The .NET Framework is a flexible general-purpose computing platform designed to address the needs of commercial organizations and individuals alike, and supports many different application models. However, .NET places an emphasis on supporting the trend towards highly distributed systems, component-based applications, and web-based server solutions, including XML web services.
The .NET Framework is designed to run on multiple operating system platforms. Although Windows is currently the platform of choice for .NET deployment, there are implementations available for FreeBSD, Linux, and Mac OS X that are compliant with ECMA Standard 335 (which defines the core functionality of the .NET Framework). It is likely that in the future, .NET applications compliant with ECMA Standard 335 will run and integrate seamlessly across a variety of other operating systems.
The .NET Framework's strong support for distributed application models and its cross-platform capabilities means that software is more mobile, accessible, and integrated than before; although this provides functionality and productivity benefits, it also means that software consumers, producers, and service providers need to place a greater emphasis on software and system security. The increase in accessible web-based server solutions and mobile components also produces an increase in the number of people who try to hack those systems or who distribute malicious code in the form of viruses, worms, and Trojan horses for the purpose of gathering information or causing damage.
Cross-platform solutions cannot always rely on the underlying operating system to provide the same security services on all platforms. The .NET runtime implements the following three features that provide platform-independent security services to improve the security of both client- and server-side software solutions:
These features surround and permeate the .NET runtime to ensure that managed code does not perform actions and access resources it should not. They provide a baseline set of security, enforced by the .NET runtime, that managed code must comply with and can depend on regardless of the underlying operating system. These features do not replace existing operating system security measures; they either augment or compliment existing platform security, and mean that the .NET Framework provides one of the most secure and flexible environments in which to run distributed software solutions.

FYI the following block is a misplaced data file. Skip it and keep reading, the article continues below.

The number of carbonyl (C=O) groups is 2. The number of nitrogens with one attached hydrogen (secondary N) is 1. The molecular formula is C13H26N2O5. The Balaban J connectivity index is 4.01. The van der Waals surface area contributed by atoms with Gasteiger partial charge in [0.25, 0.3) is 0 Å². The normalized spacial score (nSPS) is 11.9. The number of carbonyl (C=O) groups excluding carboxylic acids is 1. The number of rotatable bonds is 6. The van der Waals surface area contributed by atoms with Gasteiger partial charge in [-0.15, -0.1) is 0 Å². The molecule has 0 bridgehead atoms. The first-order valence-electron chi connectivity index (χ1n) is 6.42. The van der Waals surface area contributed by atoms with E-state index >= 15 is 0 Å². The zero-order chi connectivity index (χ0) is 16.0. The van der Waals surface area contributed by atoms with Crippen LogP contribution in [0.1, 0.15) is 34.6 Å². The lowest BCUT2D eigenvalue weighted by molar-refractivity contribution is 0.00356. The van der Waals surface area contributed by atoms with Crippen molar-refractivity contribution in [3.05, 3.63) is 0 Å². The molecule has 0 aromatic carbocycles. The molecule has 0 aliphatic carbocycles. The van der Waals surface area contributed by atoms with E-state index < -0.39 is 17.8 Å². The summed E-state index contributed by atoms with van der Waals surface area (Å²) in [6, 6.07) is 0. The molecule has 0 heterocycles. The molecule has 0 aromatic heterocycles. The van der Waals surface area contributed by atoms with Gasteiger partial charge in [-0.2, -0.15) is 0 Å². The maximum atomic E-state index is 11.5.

Runtime security works because the CLR is a managed execution environment that goes to great lengths to ensure that the code it loads is type-safe, meaning that it does not perform illegal operations, access memory directly, or try to access type members incorrectly. We described the validation and verification process used to determine type safety in Chapter 4. Code that is not type-safe is referred to as unverifiable code.
During execution, the .NET runtime, class libraries, and all required application assemblies are loaded to the same operating system process, albeit across different application domains. If type safety is not enforced, malicious code could manipulate the state of the runtime's security system, enabling it to access resources and carry out operations to which it would not normally have permission.
Another common risk to runtime security is the use of native code. Clearly, for the purpose of backward compatibility and to enable access to functionality not yet provided by the .NET class library, managed code must be able to call native code, such as Win32 DLLs and COM objects. However, once native code is running, the .NET runtime has no control over the actions the code performs; malicious native code can delete important files or even change the .NET runtime's security configuration files, which are stored as XML. Only the underlying operating system security can control the actions of unmanaged code, and this is not always sufficient because it bases security decisions on the identity of the current user.
Despite the risks, the .NET runtime designers understood that there are situations when it is necessary to use both native and unverifiable code. However, the runtime restricts access to these capabilities using its code-access security mechanism. Permission to load unverifiable code or call native code are two of the highest trust permissions you can grant to code. Once you grant these permissions to code, you are placing the security of your system at risk. You should have the utmost trust in the source and integrity of code before granting it these capabilities and must be confident that your operating system security is sufficient to protect your machine against attack. We discuss the permission to load unverifiable code and to run native code in Chapter 7.